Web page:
MSBSHSE Class 9 Science Chapter 7 Energy Flow in an Ecosystem Solutions

MSBSHSE Class 9 Science Chapter 7 Energy Flow in an Ecosystem Solutions can be used by students as reference material to prepare for the MSBSHSE Class 9 Science examination. The solutions have detailed answers and step-by-step explanations for students to easily understand the basic concepts of the chapter and score well in the exams. Energy Flow in an Ecosystem, an interesting topic of Science is discussed in depth in this chapter. Main concepts covered are Food chain and food web, The energy pyramid, Bio-geo-chemical cycle: Carbon, oxygen and nitrogen cycles and more.

In order to learn the subject efficiently, students can use the help of these MSBSHSE Class 9 Solutions of Science Chapter 7 Energy Flow in an Ecosystem. These solutions are prepared after thorough research and include the questions from the textbook. It also helps them to get more acquainted with the exam questions. The well designed content is easy to understand. This solution covers the topics according to the latest MSBSHSE Syllabus for Class 9. The solutions to the questions listed here are designed to help students do well academically. So, solving these questions for practice and giving highly relevant answers help students to answer exams more confidently.

Maharashtra Board Class 9 Science Chapter 7- BYJU’S Important Questions & Answers

1. Carnivores occupy the second trophic level in the food chain. Is it correct? Justify your answer.

Answer: Carnivores occupy the second trophic level in the food chain- The statement is correct. Each level in the food chain is known as a trophic level. A trophic level is the step at which the organism obtains its food in the chain. These carnivores consumers use herbivores as their food and herbivores come at the first trophic level after producers.

2. The flow of nutrients in an ecosystem is considered to be a ‘one way’ transport. Is the statement correct? Justify.

Answer: Though the energy flow in an ecosystem is one way, the flow of nutrients is cyclical. Known as bio-geo-chemical cycle, the cyclical flow of nutrients required for the organisms to grow are continuously transmitted from abiotic to biotic factors and biotic to abiotic factors within an ecosystem. This cycle functions continuously via a medium of the biosphere that is made up of the lithosphere, atmosphere and hydrosphere.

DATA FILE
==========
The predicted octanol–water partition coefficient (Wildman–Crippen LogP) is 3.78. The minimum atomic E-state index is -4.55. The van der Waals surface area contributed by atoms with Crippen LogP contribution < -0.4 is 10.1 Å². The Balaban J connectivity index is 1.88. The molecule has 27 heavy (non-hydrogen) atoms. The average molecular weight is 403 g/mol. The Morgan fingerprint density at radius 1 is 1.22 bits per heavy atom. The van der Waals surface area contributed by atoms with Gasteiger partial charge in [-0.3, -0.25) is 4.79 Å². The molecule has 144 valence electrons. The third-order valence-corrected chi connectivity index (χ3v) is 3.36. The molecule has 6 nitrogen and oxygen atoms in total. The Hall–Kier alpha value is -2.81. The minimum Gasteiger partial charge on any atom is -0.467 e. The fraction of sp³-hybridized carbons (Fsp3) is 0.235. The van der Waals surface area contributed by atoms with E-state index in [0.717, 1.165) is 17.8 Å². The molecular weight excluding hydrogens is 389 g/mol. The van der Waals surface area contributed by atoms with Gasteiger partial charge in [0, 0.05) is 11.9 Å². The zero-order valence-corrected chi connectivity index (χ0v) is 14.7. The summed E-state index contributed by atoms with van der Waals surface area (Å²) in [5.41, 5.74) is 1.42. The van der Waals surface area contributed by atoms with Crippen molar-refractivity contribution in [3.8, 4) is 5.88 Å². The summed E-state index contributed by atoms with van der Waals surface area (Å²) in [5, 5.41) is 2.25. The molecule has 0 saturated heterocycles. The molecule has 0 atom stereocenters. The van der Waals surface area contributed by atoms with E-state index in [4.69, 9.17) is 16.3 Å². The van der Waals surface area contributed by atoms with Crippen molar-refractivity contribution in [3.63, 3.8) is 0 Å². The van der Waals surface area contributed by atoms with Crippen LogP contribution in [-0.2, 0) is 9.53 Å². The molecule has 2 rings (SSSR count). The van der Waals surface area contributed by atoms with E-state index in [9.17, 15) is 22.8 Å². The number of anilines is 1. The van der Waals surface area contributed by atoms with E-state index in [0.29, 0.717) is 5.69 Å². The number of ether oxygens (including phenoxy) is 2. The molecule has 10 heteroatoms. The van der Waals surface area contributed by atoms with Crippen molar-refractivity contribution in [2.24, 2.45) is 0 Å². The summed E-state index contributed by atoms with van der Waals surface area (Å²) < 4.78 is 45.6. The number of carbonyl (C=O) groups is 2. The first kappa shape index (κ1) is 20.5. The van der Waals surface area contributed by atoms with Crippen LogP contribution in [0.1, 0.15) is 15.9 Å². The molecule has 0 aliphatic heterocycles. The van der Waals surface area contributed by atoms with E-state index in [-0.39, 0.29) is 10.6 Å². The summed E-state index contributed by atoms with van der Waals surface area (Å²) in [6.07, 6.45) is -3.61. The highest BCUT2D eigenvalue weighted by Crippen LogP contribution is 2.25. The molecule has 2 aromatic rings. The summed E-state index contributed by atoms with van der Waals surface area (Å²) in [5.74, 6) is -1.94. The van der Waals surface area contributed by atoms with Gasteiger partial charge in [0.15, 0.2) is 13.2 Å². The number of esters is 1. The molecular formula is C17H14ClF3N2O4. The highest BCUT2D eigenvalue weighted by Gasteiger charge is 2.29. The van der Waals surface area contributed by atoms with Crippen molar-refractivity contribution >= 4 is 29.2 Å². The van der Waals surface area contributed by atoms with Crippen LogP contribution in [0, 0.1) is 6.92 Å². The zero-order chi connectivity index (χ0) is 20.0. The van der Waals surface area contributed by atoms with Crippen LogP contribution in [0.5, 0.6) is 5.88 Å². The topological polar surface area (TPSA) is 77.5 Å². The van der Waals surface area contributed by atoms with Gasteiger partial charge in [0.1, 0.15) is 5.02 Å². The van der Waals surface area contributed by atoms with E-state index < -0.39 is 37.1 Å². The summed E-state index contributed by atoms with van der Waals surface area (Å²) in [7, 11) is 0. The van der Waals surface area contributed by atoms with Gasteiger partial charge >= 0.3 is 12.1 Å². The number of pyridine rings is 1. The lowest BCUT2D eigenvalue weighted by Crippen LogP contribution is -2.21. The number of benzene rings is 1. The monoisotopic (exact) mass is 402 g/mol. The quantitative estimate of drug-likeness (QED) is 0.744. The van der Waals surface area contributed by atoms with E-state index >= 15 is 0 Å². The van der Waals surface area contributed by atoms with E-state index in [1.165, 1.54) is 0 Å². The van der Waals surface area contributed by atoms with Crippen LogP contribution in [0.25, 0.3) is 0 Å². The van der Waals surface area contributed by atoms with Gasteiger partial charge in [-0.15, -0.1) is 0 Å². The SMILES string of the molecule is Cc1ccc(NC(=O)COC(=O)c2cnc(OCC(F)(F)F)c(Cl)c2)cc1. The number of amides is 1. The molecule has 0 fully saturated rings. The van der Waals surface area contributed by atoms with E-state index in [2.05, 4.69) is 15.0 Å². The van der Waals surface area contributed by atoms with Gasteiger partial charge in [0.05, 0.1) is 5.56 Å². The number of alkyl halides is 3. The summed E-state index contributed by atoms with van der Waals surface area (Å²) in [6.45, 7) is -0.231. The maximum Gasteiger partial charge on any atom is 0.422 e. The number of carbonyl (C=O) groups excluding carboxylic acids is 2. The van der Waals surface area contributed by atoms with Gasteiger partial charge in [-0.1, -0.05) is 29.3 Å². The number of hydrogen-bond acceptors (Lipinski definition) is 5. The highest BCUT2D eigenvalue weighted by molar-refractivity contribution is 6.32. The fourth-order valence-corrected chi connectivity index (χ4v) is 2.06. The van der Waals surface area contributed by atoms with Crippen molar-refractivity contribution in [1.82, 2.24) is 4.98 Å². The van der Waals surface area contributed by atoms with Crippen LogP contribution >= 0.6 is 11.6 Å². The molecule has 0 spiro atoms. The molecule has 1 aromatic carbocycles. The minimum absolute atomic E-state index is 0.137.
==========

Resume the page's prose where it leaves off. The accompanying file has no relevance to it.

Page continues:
3. Are plants in an ecosystem called primary consumers? Give reason.

Answer: Plants in an ecosystem are the autotrophs (producers) that produce their own food and other organisms depend on them to get their own food.

4. Energy flow through an ecosystem is ‘one way’. Give reasons.

Answers: One of the most significant sources of energy in any ecosystem is the sun. The green plants of the ecosystem store some of that solar energy in the form of food. Then, before reaching the decomposers, this energy is transferred from trophic level to the next one. Even if the decomposers may dissipate some of the energy in the form of heat, no part of it ever returns to the sun. For this reason, the passage of energy in an ecosystem is considered as ‘one way’ transport.

5. State a reason why equilibrium is necessary in the various bio-geo-chemical cycles.

Answer: Bio-geo-chemical cycle is the cyclical flow of nutrients within an ecosystem. Within an ecosystem, the nutrients are continuously transferred from abiotic to biotic factors and biotic to abiotic factors. The recycling of biological, geological and chemical sources of nutrients is a complex process and is dependent upon the level of energy transfer in the ecosystem. Any type of disturbance at any level of these cycles can affect ecosystems and the balance of nature. So, for this reason equilibrium is necessary in the various bio-geo-chemical cycles.

6. Flow of nutrients through an ecosystem is cyclic. Justify.

Answer: Energy transmission occurs at every trophic level. Herbivores, at the first trophic level feed on plants, which are known as the producers of food. Carnivores at the second trophic level then feed on herbivores, while omnivores or the apex consumers at the 3rd trophic level get their food from other herbivores or carnivores animals. Thus, the initial quantity of energy goes on decreasing at every level of energy exchange. Now, following the death of apex consumers, their energy is made available to the decomposers. During the process of getting food from the remaining organisms, the decomposers convert them to simple carbon compounds which can easily mix with air, water and soil. They are further absorbed by plants and then incorporated into the food chain.

7. Explain the carbon cycle.